Use of randomness is ubiquitous in modern computing, and promises to play a major role in today's Big Data era. There are three diverging viewpoints of how randomization impacts our ability to effectively understand and analyze data, (1) the underlying data itself may be stochastic, e.g. for the uncertainty in data acquisition; (2) randomization may appear by design to develop algorithms that are scalable; and (3) randomization can help answer why some simple heuristics are surprisingly effective on real data. In this talk, I will explain these phenomena through some basic tasks such as ranking, clustering and estimating distance or deviation of data from a formal (probabilistic) model.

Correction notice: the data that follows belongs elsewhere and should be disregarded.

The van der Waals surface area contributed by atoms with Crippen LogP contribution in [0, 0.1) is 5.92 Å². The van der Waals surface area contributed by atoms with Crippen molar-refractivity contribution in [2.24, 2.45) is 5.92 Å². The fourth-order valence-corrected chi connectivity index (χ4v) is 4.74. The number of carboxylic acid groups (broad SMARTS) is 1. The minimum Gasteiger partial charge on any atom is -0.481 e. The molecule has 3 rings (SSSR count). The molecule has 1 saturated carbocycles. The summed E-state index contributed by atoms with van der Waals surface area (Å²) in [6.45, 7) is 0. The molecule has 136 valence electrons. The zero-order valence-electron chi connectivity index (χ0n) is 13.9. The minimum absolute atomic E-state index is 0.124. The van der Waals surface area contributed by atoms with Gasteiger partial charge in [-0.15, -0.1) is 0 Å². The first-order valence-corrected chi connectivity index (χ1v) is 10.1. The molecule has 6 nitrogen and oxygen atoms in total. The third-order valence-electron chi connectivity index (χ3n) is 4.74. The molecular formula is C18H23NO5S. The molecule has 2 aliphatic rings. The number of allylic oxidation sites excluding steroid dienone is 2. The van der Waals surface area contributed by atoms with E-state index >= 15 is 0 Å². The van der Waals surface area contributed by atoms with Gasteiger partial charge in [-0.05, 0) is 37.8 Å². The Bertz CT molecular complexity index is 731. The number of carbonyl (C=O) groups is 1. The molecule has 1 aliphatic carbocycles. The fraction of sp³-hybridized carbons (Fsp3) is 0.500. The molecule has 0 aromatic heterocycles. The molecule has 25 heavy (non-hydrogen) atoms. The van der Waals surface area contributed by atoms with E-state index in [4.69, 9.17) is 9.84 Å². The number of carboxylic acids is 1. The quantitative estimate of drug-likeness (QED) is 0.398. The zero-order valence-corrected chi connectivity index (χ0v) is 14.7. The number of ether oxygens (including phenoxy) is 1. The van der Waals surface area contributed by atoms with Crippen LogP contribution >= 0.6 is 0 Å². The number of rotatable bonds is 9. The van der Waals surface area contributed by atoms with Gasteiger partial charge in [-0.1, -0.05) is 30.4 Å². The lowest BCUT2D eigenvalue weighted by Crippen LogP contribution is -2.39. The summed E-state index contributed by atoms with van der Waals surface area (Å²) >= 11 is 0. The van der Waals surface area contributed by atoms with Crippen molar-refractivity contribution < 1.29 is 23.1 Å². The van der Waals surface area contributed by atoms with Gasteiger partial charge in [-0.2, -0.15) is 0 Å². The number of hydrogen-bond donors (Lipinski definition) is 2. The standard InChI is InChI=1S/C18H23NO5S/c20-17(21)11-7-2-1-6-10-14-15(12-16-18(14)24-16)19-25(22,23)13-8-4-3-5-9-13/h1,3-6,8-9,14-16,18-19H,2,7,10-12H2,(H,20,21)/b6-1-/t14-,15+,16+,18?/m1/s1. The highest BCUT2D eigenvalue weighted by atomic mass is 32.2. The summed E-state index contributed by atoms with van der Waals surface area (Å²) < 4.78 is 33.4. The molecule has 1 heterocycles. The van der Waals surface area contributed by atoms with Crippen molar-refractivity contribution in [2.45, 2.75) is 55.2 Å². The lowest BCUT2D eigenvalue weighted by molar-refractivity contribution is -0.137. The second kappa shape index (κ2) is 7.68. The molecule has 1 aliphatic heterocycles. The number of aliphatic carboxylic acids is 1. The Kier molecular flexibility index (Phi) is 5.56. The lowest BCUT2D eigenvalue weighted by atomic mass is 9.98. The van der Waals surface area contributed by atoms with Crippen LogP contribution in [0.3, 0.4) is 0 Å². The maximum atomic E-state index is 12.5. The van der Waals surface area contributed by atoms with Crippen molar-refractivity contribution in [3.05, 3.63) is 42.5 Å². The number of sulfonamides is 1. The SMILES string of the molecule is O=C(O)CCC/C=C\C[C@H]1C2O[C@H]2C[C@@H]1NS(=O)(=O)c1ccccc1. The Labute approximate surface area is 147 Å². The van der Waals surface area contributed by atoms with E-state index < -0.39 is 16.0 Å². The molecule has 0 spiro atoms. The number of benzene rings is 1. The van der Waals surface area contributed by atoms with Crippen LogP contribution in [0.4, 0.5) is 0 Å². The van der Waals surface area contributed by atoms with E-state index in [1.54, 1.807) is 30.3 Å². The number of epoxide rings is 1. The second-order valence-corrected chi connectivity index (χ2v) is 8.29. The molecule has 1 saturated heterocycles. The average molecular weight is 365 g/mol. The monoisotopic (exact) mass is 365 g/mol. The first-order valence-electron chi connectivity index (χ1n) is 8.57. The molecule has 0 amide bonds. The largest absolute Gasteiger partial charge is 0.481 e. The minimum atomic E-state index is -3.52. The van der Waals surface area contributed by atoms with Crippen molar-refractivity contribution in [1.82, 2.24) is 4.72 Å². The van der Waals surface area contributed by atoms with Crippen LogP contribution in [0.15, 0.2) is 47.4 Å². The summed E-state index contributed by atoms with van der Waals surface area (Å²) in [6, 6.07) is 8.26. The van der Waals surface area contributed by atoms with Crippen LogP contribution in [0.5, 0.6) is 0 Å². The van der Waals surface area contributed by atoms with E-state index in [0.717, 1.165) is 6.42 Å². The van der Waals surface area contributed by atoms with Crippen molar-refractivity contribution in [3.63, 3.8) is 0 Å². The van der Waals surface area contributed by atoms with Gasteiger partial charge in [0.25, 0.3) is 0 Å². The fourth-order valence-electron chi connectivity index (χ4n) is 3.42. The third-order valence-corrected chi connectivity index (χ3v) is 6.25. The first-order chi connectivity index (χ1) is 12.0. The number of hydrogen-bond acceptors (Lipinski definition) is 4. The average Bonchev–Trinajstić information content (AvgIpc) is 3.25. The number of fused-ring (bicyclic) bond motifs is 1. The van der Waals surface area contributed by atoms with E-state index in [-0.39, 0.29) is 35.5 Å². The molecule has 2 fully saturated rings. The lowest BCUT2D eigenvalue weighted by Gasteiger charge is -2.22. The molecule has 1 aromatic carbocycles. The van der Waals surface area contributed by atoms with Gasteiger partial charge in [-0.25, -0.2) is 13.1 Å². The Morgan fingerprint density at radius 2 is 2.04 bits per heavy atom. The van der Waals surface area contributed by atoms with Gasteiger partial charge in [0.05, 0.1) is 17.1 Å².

Barna Saha is an Assistant Professor in the College of Information and Computer Science at the University of Massachusetts Amherst. She received her Ph.D. from the University of Maryland College Park, and then spent a couple of years at the AT&T Shannon Labs as a senior researcher before joining UMass Amherst in 2014. Her research interests are in algorithm design and analysis, and large scale data analytics. She particularly likes to work on problems that are tied to core applications but have the potentials to lead to beautiful theory. She is the recipient of Yahoo ACE Award (2015), Simons-Berkeley Research Fellowship (2015), NSF CRII Award (2015), Dean's Dissertation Fellowship (2011), and the best paper award and finalists for best papers at VLDB 2009 and IEEE ICDE 2012 respectively.